50% shade cloth is another tool that saves you time and reduces water use. It is great when planting starts during a hot spell or growing summer lettuce. It can be bought by the foot at Harmony Farm Supply in Graton. Drip for new plants and seedlings? New plantings will not be able to survive on the drip system alone and will require hand watering 1-2 times daily for the first 2 weeks until they grow and can stand on their own roots. Mulch and shade cloth reduce watering frequency.
Use the rainwater in our Blue Barrels for hand watering. We have about 500 gallons on site right now that we harvested off our shed roof. The faucet is on the west side of the sheds on the left side of the trellis. It has a black nursery pot over it to deter any curious children from opening it. Fill the watering can marked Rain Barrels and make sure to turn off the tap and return the can. Saving Water at the sink. Please use a low-pressure setting on the faucet and catch the wash water in the buckets. When you are finished pour the water out under the apple trees or into your own bed.
Develop a feel for your garden. Stick your finger about 2 inches deep next to your plant before you even get the watering can or hose. Leafy greens prefer more constant moisture but fruit bearing plants like tomatoes, corn, eggplant, peppers etc. need to dry out between waterings to prevent fungal problems.
If the soil around your tomato is moist, do not water. If it is dry, water the soil around the plant (not the leaves) for one singing of the "Happy Birthday Dear Tomato!" song. More is not better. Warm, wet soil is a major cause of tomato fungal disease. If water is running out the sides and bottom of your bed while you water you are watering too much. Irrigation Interruption during the bed build. I am sorry to say we had interrupted irrigation service to the whole garden from April 10th to the 26th during a hot spell due to forgetfulness when the system was not set back to run after repairing a pipe during the rebuild. I apologize for this as I was the forgetter. Once beds become bone dry the soil becomes resistant to wetting and water often lays on top of the bed and runs down the side of the bed. Check after hand watering your bed to see if the water is wetting below the soil's surface. The fix for this is best done as a two-person job. One person sprinkles the soil while another person mixes with a garden fork to revive the bed. This is also the best practice when refilling beds. If your bed went dry, please take more compost to top dress it once you have it moistened. The science is not completely in on aereated compost tea but I will be bringing some to the garden for those wishing to dilute a gallon of it into a 5 gallon bucket to innoculate their bed with beneficial microbes.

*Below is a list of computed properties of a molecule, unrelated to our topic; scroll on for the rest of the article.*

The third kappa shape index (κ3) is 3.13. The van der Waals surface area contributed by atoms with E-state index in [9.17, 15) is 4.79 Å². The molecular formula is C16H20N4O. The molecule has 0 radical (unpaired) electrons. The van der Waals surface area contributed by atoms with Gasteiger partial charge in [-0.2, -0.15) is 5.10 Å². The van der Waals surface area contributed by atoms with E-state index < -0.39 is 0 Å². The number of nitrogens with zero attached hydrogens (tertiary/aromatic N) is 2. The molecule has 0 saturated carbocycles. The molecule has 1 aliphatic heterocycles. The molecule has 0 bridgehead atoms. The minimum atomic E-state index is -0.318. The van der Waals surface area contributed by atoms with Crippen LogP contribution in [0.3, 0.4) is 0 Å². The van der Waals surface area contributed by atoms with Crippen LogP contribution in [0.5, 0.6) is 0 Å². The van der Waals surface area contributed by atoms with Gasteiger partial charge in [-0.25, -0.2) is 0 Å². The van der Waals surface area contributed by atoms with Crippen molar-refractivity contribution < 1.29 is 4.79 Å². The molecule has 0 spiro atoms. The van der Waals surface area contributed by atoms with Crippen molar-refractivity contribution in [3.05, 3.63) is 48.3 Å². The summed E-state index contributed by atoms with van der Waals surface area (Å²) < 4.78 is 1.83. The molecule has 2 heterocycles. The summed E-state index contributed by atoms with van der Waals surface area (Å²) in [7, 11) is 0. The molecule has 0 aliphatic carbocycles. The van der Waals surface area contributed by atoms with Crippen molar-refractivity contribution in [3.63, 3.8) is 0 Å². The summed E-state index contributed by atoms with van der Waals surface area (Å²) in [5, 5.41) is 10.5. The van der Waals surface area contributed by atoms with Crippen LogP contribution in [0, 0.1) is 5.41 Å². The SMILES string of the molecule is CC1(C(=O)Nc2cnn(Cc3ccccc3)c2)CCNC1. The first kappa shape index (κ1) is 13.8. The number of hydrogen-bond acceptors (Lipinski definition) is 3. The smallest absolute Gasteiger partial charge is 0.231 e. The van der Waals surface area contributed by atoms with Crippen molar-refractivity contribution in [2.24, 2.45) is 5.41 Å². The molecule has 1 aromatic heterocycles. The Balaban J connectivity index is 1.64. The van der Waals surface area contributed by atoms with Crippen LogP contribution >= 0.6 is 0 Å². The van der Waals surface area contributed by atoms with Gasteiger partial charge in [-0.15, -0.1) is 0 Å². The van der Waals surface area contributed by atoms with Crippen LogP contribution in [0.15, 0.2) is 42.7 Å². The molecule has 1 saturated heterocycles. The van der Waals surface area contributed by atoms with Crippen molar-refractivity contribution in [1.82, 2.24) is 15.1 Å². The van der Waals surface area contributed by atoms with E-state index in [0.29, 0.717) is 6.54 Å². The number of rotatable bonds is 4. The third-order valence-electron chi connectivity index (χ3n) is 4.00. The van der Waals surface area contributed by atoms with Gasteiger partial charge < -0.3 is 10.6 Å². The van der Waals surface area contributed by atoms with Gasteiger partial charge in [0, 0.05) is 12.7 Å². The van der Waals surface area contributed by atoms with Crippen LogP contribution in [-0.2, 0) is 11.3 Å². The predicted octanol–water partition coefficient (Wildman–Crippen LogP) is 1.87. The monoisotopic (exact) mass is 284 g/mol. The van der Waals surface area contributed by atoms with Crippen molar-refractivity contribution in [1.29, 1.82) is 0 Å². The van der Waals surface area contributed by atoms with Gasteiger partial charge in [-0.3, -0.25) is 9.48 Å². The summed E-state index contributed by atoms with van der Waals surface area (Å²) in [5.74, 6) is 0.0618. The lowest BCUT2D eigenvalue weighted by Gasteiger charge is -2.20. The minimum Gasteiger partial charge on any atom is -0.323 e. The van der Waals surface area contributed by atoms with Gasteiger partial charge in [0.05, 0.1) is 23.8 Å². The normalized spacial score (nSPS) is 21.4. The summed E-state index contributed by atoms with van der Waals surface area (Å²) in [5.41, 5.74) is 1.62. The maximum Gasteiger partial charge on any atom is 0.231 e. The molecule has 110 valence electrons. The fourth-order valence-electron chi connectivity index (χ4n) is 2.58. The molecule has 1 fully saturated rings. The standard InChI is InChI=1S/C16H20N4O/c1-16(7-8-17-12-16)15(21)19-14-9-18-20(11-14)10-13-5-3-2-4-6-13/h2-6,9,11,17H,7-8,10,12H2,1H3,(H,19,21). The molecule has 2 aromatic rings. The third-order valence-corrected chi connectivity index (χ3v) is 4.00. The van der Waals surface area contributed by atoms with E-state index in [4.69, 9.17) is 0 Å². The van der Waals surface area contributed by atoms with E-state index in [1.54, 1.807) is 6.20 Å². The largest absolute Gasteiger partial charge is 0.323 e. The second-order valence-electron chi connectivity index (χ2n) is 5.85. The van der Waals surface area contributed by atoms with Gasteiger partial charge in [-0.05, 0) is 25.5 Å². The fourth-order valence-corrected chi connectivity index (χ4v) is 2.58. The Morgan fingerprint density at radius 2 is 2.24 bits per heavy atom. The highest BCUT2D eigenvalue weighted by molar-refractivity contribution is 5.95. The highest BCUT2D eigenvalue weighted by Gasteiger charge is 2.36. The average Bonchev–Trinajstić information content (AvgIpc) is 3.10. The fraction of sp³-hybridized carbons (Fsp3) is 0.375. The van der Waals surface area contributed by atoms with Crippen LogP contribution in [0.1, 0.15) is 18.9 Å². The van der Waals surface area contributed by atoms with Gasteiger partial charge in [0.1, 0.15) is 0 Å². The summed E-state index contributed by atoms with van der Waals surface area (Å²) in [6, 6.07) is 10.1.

Save our faucets and hoses too, please. We are lucky to have help with our plumbing from Brent Guyer when we need it. He recently replaced two faucets. He has asked that we turn the faucets closed just until they are snug and do not crank them tight. This wears the stem out quicker. Roll up hoses to make them last longer and prevent trip hazards.
We rely on your feedback! Gardener feedback is important and has detected problems with the anti-siphon valve wiring in the past. If your bed is mulched, has no signs of rodent problems, and the soil seems very dry please let us know. It is current feedback about dry beds that prompted this email so we can all be on the same page and save water together this summer and every summer.
Thanks for your help and happy gardening!